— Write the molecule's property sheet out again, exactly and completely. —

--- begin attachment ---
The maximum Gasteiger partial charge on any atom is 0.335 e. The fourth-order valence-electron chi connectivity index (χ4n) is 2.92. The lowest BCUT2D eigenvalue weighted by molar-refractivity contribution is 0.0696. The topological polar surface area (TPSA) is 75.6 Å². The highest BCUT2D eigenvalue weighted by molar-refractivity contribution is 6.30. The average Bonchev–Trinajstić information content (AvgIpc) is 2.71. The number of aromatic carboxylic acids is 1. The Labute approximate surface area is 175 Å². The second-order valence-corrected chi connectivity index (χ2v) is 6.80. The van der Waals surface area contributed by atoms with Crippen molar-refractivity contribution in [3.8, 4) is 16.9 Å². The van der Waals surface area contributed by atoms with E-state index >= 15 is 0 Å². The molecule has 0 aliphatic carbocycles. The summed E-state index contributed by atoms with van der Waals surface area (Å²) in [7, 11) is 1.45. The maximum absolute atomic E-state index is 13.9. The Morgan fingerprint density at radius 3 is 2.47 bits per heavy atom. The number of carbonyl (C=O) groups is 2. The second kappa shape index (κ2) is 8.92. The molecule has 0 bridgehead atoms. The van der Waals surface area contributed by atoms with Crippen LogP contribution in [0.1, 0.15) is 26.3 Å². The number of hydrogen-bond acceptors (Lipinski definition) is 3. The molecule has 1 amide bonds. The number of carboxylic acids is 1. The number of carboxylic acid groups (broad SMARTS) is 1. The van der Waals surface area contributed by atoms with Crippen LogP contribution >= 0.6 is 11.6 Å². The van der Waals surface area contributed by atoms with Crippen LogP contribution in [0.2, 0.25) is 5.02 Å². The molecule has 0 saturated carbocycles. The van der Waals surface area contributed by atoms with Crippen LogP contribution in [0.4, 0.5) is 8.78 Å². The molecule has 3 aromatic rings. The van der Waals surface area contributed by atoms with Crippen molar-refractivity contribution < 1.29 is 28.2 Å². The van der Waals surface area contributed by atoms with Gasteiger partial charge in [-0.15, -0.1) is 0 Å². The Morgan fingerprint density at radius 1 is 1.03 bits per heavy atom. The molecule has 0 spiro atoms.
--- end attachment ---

The maximum Gasteiger partial charge on any atom is 0.335 e. The fourth-order valence-electron chi connectivity index (χ4n) is 2.92. The lowest BCUT2D eigenvalue weighted by molar-refractivity contribution is 0.0696. The topological polar surface area (TPSA) is 75.6 Å². The highest BCUT2D eigenvalue weighted by molar-refractivity contribution is 6.30. The average Bonchev–Trinajstić information content (AvgIpc) is 2.71. The number of aromatic carboxylic acids is 1. The Labute approximate surface area is 175 Å². The second-order valence-corrected chi connectivity index (χ2v) is 6.80. The van der Waals surface area contributed by atoms with Crippen molar-refractivity contribution in [3.8, 4) is 16.9 Å². The van der Waals surface area contributed by atoms with E-state index >= 15 is 0 Å². The molecule has 0 aliphatic carbocycles. The summed E-state index contributed by atoms with van der Waals surface area (Å²) in [7, 11) is 1.45. The maximum absolute atomic E-state index is 13.9. The Morgan fingerprint density at radius 3 is 2.47 bits per heavy atom. The number of carbonyl (C=O) groups is 2. The second kappa shape index (κ2) is 8.92. The molecule has 0 bridgehead atoms. The van der Waals surface area contributed by atoms with Crippen LogP contribution in [0.1, 0.15) is 26.3 Å². The number of hydrogen-bond acceptors (Lipinski definition) is 3. The molecule has 1 amide bonds. The number of carboxylic acids is 1. The number of carboxylic acid groups (broad SMARTS) is 1. The van der Waals surface area contributed by atoms with Crippen LogP contribution >= 0.6 is 11.6 Å². The van der Waals surface area contributed by atoms with Crippen LogP contribution in [0.2, 0.25) is 5.02 Å². The molecule has 0 saturated carbocycles. The van der Waals surface area contributed by atoms with Crippen LogP contribution in [0.4, 0.5) is 8.78 Å². The molecule has 3 aromatic rings. The van der Waals surface area contributed by atoms with Crippen molar-refractivity contribution < 1.29 is 28.2 Å². The van der Waals surface area contributed by atoms with Gasteiger partial charge in [-0.15, -0.1) is 0 Å². The Morgan fingerprint density at radius 1 is 1.03 bits per heavy atom. The molecule has 0 spiro atoms.